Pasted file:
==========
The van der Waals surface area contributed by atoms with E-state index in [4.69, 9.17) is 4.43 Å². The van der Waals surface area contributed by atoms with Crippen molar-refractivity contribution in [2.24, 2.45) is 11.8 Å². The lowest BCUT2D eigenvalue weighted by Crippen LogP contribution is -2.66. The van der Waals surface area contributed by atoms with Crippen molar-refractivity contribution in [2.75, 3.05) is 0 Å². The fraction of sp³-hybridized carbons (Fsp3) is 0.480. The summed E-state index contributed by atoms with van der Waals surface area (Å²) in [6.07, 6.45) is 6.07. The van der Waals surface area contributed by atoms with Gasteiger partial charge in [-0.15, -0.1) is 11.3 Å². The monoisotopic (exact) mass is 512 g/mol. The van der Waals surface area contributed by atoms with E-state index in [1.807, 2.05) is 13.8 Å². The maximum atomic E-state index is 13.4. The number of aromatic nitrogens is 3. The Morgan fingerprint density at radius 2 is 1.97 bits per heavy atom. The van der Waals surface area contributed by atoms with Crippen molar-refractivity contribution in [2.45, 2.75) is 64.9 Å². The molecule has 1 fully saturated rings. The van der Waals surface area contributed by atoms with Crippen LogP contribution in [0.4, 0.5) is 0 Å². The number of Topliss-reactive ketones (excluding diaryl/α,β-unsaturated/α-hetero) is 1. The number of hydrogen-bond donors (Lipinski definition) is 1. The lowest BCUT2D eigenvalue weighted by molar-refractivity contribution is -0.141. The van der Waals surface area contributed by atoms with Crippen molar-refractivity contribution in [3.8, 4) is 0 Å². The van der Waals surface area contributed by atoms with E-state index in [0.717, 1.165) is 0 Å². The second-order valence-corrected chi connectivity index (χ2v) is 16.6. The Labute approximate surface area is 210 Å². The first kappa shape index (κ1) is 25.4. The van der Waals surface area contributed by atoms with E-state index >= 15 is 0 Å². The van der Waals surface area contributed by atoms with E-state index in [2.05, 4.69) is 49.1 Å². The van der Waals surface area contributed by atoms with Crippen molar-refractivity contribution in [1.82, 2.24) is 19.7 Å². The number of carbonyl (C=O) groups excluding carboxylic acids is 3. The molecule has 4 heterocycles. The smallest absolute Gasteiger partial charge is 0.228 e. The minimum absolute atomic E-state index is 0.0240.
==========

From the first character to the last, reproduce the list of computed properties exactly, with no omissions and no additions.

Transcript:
The van der Waals surface area contributed by atoms with E-state index in [4.69, 9.17) is 4.43 Å². The van der Waals surface area contributed by atoms with Crippen molar-refractivity contribution in [2.24, 2.45) is 11.8 Å². The lowest BCUT2D eigenvalue weighted by Crippen LogP contribution is -2.66. The van der Waals surface area contributed by atoms with Crippen molar-refractivity contribution in [2.75, 3.05) is 0 Å². The fraction of sp³-hybridized carbons (Fsp3) is 0.480. The summed E-state index contributed by atoms with van der Waals surface area (Å²) in [6.07, 6.45) is 6.07. The van der Waals surface area contributed by atoms with Gasteiger partial charge in [-0.15, -0.1) is 11.3 Å². The monoisotopic (exact) mass is 512 g/mol. The van der Waals surface area contributed by atoms with E-state index in [1.807, 2.05) is 13.8 Å². The maximum atomic E-state index is 13.4. The number of aromatic nitrogens is 3. The Morgan fingerprint density at radius 2 is 1.97 bits per heavy atom. The van der Waals surface area contributed by atoms with Crippen molar-refractivity contribution in [2.45, 2.75) is 64.9 Å². The molecule has 1 fully saturated rings. The van der Waals surface area contributed by atoms with Crippen LogP contribution in [0.4, 0.5) is 0 Å². The number of Topliss-reactive ketones (excluding diaryl/α,β-unsaturated/α-hetero) is 1. The number of hydrogen-bond donors (Lipinski definition) is 1. The lowest BCUT2D eigenvalue weighted by molar-refractivity contribution is -0.141. The van der Waals surface area contributed by atoms with Crippen molar-refractivity contribution in [3.8, 4) is 0 Å². The van der Waals surface area contributed by atoms with E-state index in [0.717, 1.165) is 0 Å². The second-order valence-corrected chi connectivity index (χ2v) is 16.6. The Labute approximate surface area is 210 Å². The first kappa shape index (κ1) is 25.4. The van der Waals surface area contributed by atoms with E-state index >= 15 is 0 Å². The van der Waals surface area contributed by atoms with E-state index in [2.05, 4.69) is 49.1 Å². The van der Waals surface area contributed by atoms with Crippen molar-refractivity contribution in [1.82, 2.24) is 19.7 Å². The number of carbonyl (C=O) groups excluding carboxylic acids is 3. The molecule has 4 heterocycles. The smallest absolute Gasteiger partial charge is 0.228 e. The minimum absolute atomic E-state index is 0.0240.